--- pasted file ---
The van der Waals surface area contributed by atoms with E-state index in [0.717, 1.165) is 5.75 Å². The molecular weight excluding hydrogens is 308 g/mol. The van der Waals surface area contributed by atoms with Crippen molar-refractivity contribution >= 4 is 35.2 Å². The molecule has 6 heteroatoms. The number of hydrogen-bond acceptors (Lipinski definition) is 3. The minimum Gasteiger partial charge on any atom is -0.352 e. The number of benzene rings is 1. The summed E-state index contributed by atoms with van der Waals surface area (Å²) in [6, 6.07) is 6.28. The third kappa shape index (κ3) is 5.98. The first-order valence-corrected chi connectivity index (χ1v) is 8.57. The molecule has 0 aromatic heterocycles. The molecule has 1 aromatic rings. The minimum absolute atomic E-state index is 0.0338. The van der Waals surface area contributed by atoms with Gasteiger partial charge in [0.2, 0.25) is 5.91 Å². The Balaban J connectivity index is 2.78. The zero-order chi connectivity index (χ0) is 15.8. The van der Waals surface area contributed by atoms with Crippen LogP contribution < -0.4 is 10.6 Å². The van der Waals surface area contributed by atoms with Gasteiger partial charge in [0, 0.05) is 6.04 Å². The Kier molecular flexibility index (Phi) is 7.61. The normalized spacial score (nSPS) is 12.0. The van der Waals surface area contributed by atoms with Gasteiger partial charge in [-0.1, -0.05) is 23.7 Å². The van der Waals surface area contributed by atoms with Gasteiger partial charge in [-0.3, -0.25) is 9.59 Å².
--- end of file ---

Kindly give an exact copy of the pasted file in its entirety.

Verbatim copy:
The van der Waals surface area contributed by atoms with E-state index in [0.717, 1.165) is 5.75 Å². The molecular weight excluding hydrogens is 308 g/mol. The van der Waals surface area contributed by atoms with Crippen molar-refractivity contribution >= 4 is 35.2 Å². The molecule has 6 heteroatoms. The number of hydrogen-bond acceptors (Lipinski definition) is 3. The minimum Gasteiger partial charge on any atom is -0.352 e. The number of benzene rings is 1. The summed E-state index contributed by atoms with van der Waals surface area (Å²) in [6, 6.07) is 6.28. The third kappa shape index (κ3) is 5.98. The first-order valence-corrected chi connectivity index (χ1v) is 8.57. The molecule has 0 aromatic heterocycles. The molecule has 1 aromatic rings. The minimum absolute atomic E-state index is 0.0338. The van der Waals surface area contributed by atoms with Gasteiger partial charge in [0.2, 0.25) is 5.91 Å². The Balaban J connectivity index is 2.78. The zero-order chi connectivity index (χ0) is 15.8. The van der Waals surface area contributed by atoms with Crippen LogP contribution < -0.4 is 10.6 Å². The van der Waals surface area contributed by atoms with Gasteiger partial charge in [0, 0.05) is 6.04 Å². The Kier molecular flexibility index (Phi) is 7.61. The normalized spacial score (nSPS) is 12.0. The van der Waals surface area contributed by atoms with Gasteiger partial charge in [-0.1, -0.05) is 23.7 Å². The van der Waals surface area contributed by atoms with Gasteiger partial charge in [-0.3, -0.25) is 9.59 Å².